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From Holaniku To Crab Bank: Saving Seabird Sanctuaries (and Ourselves)

Charleston Museum event will explore connections between the work of the Kure Atoll Conservancy in Hawaii and efforts to restore South Carolina's own Crab Bank Seabird Sanctuary.


From Holaniku To Crab Bank: Saving Seabird Sanctuaries (and Ourselves)

(CHARLESTON, S.C. — September 6, 2018) On October 23, Audubon South Carolina and partners are hosting a free event to raise awareness about the plight of seabirds and the sanctuaries on which they rely—as well as actions each of us can take to make a difference.

During the program, which will be held at the Charleston Museum Auditorium, Mt. Pleasant resident Virginie Ternisien will share stories and stunning photographs from her year working to restore Albatross habitat in the remote wildlife sanctuary Holaniku. Commonly known as Kure Atoll, Holaniku is the northwesternmost atoll in the Hawaiian archipelago.

Afterward, Chris Crolley, owner of Coastal Expeditions, will discuss the peril facing Crab Bank, our closest bird sanctuary and a once-productive seabird nesting site, and the extraordinary opportunity we have before us to restore this vital habitat—followed by a Q & A with presenters.

Before the program begins, guests are invited to enjoy complimentary refreshments and visit the display tables of participating organizations to learn more about their missions and ways to get involved with many local initiatives. Guests are encouraged to bring their own reusable cups and bags to this zero-waste event.

The event is free to attend, but registration is required to secure a spot: https://act.audubon.org/onlineactions/PfWE0yPty0igwAEZAd9feg2

Donations are encouraged to benefit Kure Atoll Conservancy and Crab Bank restoration efforts; and raffle tickets will be sold for an opportunity to win one of many great prizes.

What:         From Holaniku To Crab Bank: Saving Seabird Sanctuaries (and Ourselves)

When:       Tuesday, October 23

                   Doors open at 6 p.m. and presentations begin at 7 p.m. 

Where:      Charleston Museum Auditorium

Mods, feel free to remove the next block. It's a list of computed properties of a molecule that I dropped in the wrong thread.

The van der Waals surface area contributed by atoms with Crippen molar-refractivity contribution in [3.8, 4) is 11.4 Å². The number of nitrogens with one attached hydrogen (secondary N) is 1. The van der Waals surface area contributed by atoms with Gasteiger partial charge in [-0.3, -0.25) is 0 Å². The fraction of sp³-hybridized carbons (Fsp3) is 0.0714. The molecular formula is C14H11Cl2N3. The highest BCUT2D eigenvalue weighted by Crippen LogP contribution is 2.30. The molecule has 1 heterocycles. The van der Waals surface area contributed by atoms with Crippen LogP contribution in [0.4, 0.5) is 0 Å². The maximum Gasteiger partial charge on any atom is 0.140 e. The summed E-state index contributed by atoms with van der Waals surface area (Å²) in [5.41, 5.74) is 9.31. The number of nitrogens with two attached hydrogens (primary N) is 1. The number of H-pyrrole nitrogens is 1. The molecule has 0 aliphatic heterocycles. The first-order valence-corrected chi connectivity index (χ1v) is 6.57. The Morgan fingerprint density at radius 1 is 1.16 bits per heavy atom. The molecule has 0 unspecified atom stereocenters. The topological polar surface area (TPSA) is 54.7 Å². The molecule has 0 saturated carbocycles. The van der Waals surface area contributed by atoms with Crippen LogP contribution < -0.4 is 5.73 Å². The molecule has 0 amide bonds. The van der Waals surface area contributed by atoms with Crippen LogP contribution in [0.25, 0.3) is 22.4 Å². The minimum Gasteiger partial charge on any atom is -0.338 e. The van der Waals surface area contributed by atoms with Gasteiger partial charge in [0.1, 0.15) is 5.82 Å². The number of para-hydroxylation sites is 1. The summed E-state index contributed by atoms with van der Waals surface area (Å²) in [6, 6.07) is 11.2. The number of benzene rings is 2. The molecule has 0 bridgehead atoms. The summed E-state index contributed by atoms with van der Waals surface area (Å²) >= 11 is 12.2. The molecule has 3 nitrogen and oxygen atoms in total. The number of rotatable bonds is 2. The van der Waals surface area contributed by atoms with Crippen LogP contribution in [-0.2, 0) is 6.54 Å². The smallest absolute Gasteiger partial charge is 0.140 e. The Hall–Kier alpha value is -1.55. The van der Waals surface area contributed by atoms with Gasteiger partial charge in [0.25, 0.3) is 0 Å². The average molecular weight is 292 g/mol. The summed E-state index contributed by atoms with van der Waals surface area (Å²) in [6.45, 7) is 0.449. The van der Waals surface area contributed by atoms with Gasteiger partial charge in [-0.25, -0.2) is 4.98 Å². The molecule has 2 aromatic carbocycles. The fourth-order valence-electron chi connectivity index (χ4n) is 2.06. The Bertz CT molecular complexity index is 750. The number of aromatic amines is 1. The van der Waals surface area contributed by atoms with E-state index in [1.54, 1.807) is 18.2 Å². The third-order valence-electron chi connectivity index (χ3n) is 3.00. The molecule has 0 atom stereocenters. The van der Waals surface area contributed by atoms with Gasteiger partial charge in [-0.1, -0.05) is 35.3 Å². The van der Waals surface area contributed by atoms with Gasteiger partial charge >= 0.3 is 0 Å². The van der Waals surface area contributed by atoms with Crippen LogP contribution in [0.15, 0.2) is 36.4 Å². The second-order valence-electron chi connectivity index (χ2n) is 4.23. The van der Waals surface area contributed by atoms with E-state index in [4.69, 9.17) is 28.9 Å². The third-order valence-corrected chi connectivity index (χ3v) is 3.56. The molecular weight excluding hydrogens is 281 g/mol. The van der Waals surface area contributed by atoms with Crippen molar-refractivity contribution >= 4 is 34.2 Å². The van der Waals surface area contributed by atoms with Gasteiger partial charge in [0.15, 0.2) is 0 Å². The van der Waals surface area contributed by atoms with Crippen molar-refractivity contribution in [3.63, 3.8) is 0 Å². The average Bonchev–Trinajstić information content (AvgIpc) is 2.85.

360 Meeting St

                    Charleston, SC 29403

About Virginie Ternisien

 A native of France, Virginie originally moved to Charleston to conserve and restore the submarine H. L. Hunley (1864) and its artifacts at the Warren Lasch Conservation Center in North Charleston. In 2017, she began focusing her career on conservation wildlife habitat restoration and, as a first experience, volunteered for the Forestry Division of Hawai'i’s Department of Land and Natural Resources on an ongoing project to restore the ecosystem of the remote Holaniku atole, which suffered damage caused by a history of human activities.

The island is part of the Papahānaumokuākea Marine National Monument, a UNESCO World Heritage Site and a critical breeding site for wildlife. The atoll is home to hundreds of thousands of seabirds and shorebirds, the critically endangered Hawaiian Monk seals and Laysan ducks, green sea turtles, spinner dolphins, sharks, and countless of other marine species.

In 1960, the United Stated Coast Guard installed a long range navigation radio station (LORAN-C) on Kure, and built several concrete housing and various facilities, a tennis court, an active runway and a landfill, to say the least. With no implementation of biosecurity policies, invasive alien plants and animals were introduced and negatively altered the wildlife habitat and their reproductive success. Native plant species were displaced or went extinct due, in part, to the invasive nature of weeds, mammals, and arthropods, such as the golden crownbeard sunflower, rats, and the big-headed ants.